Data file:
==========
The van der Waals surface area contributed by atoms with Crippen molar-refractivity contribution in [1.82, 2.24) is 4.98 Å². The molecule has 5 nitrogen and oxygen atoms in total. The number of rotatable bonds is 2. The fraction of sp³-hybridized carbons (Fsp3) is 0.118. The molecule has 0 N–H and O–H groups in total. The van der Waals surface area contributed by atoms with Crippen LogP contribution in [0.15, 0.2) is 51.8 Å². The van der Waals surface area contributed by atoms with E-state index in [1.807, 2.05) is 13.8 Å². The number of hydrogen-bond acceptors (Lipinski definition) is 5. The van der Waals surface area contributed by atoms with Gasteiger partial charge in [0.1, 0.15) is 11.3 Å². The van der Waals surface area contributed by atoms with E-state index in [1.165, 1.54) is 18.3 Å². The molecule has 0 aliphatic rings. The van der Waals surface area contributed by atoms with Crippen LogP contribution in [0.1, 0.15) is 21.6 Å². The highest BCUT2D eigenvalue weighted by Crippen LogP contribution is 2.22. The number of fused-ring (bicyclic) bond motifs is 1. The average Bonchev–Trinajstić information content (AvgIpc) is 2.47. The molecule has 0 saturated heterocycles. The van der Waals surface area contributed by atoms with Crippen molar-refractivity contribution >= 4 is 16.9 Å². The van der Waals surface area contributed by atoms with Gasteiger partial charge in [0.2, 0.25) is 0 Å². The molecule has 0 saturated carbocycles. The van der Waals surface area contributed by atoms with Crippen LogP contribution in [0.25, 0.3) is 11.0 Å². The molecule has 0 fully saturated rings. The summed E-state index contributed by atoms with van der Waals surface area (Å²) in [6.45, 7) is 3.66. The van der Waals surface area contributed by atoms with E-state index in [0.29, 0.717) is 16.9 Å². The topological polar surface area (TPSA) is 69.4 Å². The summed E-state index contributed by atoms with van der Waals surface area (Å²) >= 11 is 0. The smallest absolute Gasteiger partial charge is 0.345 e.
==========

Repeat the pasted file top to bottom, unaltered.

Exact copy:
The van der Waals surface area contributed by atoms with Crippen molar-refractivity contribution in [1.82, 2.24) is 4.98 Å². The molecule has 5 nitrogen and oxygen atoms in total. The number of rotatable bonds is 2. The fraction of sp³-hybridized carbons (Fsp3) is 0.118. The molecule has 0 N–H and O–H groups in total. The van der Waals surface area contributed by atoms with Crippen LogP contribution in [0.15, 0.2) is 51.8 Å². The van der Waals surface area contributed by atoms with E-state index in [1.807, 2.05) is 13.8 Å². The number of hydrogen-bond acceptors (Lipinski definition) is 5. The van der Waals surface area contributed by atoms with Gasteiger partial charge in [0.1, 0.15) is 11.3 Å². The van der Waals surface area contributed by atoms with E-state index in [1.165, 1.54) is 18.3 Å². The molecule has 0 aliphatic rings. The van der Waals surface area contributed by atoms with Crippen LogP contribution in [0.1, 0.15) is 21.6 Å². The highest BCUT2D eigenvalue weighted by Crippen LogP contribution is 2.22. The number of fused-ring (bicyclic) bond motifs is 1. The average Bonchev–Trinajstić information content (AvgIpc) is 2.47. The molecule has 0 saturated heterocycles. The van der Waals surface area contributed by atoms with Crippen molar-refractivity contribution >= 4 is 16.9 Å². The van der Waals surface area contributed by atoms with Gasteiger partial charge in [0.2, 0.25) is 0 Å². The molecule has 0 saturated carbocycles. The van der Waals surface area contributed by atoms with Crippen LogP contribution in [0.25, 0.3) is 11.0 Å². The molecule has 0 fully saturated rings. The summed E-state index contributed by atoms with van der Waals surface area (Å²) in [6.45, 7) is 3.66. The van der Waals surface area contributed by atoms with E-state index in [0.29, 0.717) is 16.9 Å². The topological polar surface area (TPSA) is 69.4 Å². The summed E-state index contributed by atoms with van der Waals surface area (Å²) >= 11 is 0. The smallest absolute Gasteiger partial charge is 0.345 e.